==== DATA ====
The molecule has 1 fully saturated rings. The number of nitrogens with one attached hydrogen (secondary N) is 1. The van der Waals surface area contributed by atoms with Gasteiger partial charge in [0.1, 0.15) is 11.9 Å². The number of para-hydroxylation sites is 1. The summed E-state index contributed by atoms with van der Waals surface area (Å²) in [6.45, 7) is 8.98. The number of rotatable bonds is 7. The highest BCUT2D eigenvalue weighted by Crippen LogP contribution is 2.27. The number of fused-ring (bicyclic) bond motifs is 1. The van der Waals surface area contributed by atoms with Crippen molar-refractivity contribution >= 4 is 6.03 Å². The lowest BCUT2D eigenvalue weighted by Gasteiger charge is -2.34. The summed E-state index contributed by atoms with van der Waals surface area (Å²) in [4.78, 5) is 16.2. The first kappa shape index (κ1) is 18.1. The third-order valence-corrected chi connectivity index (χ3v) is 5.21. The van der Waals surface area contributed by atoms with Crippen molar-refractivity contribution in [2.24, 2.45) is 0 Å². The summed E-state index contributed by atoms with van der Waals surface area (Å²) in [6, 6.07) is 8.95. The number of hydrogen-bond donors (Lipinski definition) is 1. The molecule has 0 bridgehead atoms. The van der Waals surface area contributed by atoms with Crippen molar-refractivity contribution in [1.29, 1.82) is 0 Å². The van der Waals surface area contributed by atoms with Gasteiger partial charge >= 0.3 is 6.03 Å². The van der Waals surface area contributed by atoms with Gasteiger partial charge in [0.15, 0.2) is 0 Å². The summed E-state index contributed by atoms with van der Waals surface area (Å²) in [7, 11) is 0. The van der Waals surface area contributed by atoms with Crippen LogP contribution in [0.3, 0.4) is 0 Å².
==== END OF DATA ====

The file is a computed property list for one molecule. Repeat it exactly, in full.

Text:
The molecule has 1 fully saturated rings. The number of nitrogens with one attached hydrogen (secondary N) is 1. The van der Waals surface area contributed by atoms with Gasteiger partial charge in [0.1, 0.15) is 11.9 Å². The number of para-hydroxylation sites is 1. The summed E-state index contributed by atoms with van der Waals surface area (Å²) in [6.45, 7) is 8.98. The number of rotatable bonds is 7. The highest BCUT2D eigenvalue weighted by Crippen LogP contribution is 2.27. The number of fused-ring (bicyclic) bond motifs is 1. The van der Waals surface area contributed by atoms with Crippen molar-refractivity contribution >= 4 is 6.03 Å². The lowest BCUT2D eigenvalue weighted by Gasteiger charge is -2.34. The summed E-state index contributed by atoms with van der Waals surface area (Å²) in [4.78, 5) is 16.2. The first kappa shape index (κ1) is 18.1. The third-order valence-corrected chi connectivity index (χ3v) is 5.21. The van der Waals surface area contributed by atoms with Crippen molar-refractivity contribution in [2.24, 2.45) is 0 Å². The summed E-state index contributed by atoms with van der Waals surface area (Å²) in [6, 6.07) is 8.95. The number of hydrogen-bond donors (Lipinski definition) is 1. The molecule has 0 bridgehead atoms. The van der Waals surface area contributed by atoms with Crippen molar-refractivity contribution in [1.29, 1.82) is 0 Å². The van der Waals surface area contributed by atoms with Gasteiger partial charge >= 0.3 is 6.03 Å². The van der Waals surface area contributed by atoms with Gasteiger partial charge in [0.15, 0.2) is 0 Å². The summed E-state index contributed by atoms with van der Waals surface area (Å²) in [7, 11) is 0. The van der Waals surface area contributed by atoms with Crippen LogP contribution in [0.3, 0.4) is 0 Å².